Police Constable Andrew Poole, West Midlands Police Honour Guard

“As part of the West Midlands Police Honour Guard, I attend various events to represent the force but the coronation will by far be the highlight of my career.  Just to be able to say I was there as part of the ceremonial duties will be something to remember dearly.

“I have been a police officer for nearly 25 years with a varied career. My favourite role was being a dog handler and also appearing on a TV documentary with my police dog.  I am currently a tactical trainer and have also very recently visited the US Embassy in London as part of the Honour Guard.

“I have never policed London but I have noticed that as a police officer, you are almost a celebrity with many foreign tourists.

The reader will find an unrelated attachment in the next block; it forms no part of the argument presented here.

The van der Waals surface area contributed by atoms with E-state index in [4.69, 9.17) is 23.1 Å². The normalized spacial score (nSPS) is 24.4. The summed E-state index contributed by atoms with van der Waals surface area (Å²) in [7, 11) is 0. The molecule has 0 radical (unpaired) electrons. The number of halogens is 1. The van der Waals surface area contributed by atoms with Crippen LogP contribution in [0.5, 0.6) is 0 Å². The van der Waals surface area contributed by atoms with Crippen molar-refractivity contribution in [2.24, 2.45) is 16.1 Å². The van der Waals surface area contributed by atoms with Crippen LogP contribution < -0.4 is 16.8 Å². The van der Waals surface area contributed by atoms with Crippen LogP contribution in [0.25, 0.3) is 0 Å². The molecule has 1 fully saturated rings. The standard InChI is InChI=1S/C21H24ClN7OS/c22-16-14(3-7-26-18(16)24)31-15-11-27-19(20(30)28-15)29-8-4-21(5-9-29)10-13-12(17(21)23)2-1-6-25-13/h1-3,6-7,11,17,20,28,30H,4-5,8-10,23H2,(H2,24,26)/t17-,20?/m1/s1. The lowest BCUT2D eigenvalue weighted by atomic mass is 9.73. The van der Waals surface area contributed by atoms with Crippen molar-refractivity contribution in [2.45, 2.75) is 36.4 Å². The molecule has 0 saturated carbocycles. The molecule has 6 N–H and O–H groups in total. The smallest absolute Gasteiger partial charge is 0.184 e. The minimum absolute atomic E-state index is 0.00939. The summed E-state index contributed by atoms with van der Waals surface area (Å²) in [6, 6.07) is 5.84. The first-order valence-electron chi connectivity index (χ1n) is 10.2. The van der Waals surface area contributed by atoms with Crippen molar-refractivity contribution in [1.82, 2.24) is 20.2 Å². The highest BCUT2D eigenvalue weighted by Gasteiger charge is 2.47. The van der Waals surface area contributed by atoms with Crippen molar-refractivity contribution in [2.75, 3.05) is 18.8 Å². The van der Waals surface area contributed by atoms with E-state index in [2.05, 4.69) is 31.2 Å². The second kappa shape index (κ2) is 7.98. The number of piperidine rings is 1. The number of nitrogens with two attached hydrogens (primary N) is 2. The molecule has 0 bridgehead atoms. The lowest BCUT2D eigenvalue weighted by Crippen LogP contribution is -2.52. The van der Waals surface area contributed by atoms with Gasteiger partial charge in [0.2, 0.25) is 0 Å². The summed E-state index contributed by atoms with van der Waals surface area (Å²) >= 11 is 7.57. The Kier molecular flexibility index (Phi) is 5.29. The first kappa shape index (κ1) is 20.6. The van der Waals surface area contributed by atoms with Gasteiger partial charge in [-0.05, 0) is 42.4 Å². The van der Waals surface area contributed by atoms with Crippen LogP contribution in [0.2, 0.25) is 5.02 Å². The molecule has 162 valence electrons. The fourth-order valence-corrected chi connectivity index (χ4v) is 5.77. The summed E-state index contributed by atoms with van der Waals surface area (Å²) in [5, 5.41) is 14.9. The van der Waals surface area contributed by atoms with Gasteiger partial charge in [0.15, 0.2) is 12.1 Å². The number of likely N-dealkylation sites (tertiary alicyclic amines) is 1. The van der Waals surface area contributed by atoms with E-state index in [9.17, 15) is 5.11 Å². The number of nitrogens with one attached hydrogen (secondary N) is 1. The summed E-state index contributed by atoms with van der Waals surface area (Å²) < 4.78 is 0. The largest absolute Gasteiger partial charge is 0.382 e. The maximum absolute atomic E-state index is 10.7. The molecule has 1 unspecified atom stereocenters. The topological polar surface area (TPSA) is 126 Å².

“Speaking to officers from other forces makes you realise that it is only the geography that is different.  We are all very similar wherever we police.  There is always time for comparisons and the swapping of ideas to take back to force.

“Just being part of the weekend is what I am looking forward to.  Hopefully catching a glimpse of royalty and knowing I was there.”

Police Constable Joshua Snaith, North Yorkshire Police

“The Coronation is an event that is going to be watched right around the world. To be part of such an event is truly something special and having been given this opportunity is fantastic and certainly a career highlight.

“I joined North Yorkshire Police in 2018 as a special constable and then moved on to be a police constable in 2020.

“London is obviously a humongous city. I can only compare this to the city of York where I have worked occasionally but normally my usual tours of duties are in a small fishing town called Whitby. This is similar to London on one hand because its attracts a lot of tourists and I’m often dealing with people who don’t live in my policing area which can add more challenging aspects to incidents.